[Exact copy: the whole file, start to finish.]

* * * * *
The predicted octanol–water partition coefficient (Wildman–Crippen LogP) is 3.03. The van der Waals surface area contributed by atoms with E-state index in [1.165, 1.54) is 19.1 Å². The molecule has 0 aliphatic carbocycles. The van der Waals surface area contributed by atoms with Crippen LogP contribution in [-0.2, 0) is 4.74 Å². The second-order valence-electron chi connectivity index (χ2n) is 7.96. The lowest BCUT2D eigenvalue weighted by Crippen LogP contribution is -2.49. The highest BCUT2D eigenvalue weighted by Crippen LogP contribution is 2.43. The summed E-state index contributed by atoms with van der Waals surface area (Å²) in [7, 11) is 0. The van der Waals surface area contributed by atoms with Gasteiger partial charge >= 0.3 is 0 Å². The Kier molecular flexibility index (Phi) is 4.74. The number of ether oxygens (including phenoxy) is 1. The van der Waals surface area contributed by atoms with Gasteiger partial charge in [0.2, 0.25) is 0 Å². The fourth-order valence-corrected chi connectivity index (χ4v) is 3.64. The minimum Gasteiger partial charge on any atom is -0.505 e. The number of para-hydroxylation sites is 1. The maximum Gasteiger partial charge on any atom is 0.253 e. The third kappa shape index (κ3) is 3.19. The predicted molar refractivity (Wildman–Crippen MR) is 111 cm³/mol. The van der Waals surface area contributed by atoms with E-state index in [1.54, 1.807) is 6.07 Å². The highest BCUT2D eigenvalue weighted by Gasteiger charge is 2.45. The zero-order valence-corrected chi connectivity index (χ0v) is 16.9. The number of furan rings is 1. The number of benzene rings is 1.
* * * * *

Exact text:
The predicted octanol–water partition coefficient (Wildman–Crippen LogP) is 3.03. The van der Waals surface area contributed by atoms with E-state index in [1.165, 1.54) is 19.1 Å². The molecule has 0 aliphatic carbocycles. The van der Waals surface area contributed by atoms with Crippen LogP contribution in [-0.2, 0) is 4.74 Å². The second-order valence-electron chi connectivity index (χ2n) is 7.96. The lowest BCUT2D eigenvalue weighted by Crippen LogP contribution is -2.49. The highest BCUT2D eigenvalue weighted by Crippen LogP contribution is 2.43. The summed E-state index contributed by atoms with van der Waals surface area (Å²) in [7, 11) is 0. The van der Waals surface area contributed by atoms with Gasteiger partial charge >= 0.3 is 0 Å². The Kier molecular flexibility index (Phi) is 4.74. The number of ether oxygens (including phenoxy) is 1. The van der Waals surface area contributed by atoms with Gasteiger partial charge in [0.2, 0.25) is 0 Å². The fourth-order valence-corrected chi connectivity index (χ4v) is 3.64. The minimum Gasteiger partial charge on any atom is -0.505 e. The number of para-hydroxylation sites is 1. The maximum Gasteiger partial charge on any atom is 0.253 e. The third kappa shape index (κ3) is 3.19. The predicted molar refractivity (Wildman–Crippen MR) is 111 cm³/mol. The van der Waals surface area contributed by atoms with E-state index in [1.54, 1.807) is 6.07 Å². The highest BCUT2D eigenvalue weighted by Gasteiger charge is 2.45. The zero-order valence-corrected chi connectivity index (χ0v) is 16.9. The number of furan rings is 1. The number of benzene rings is 1.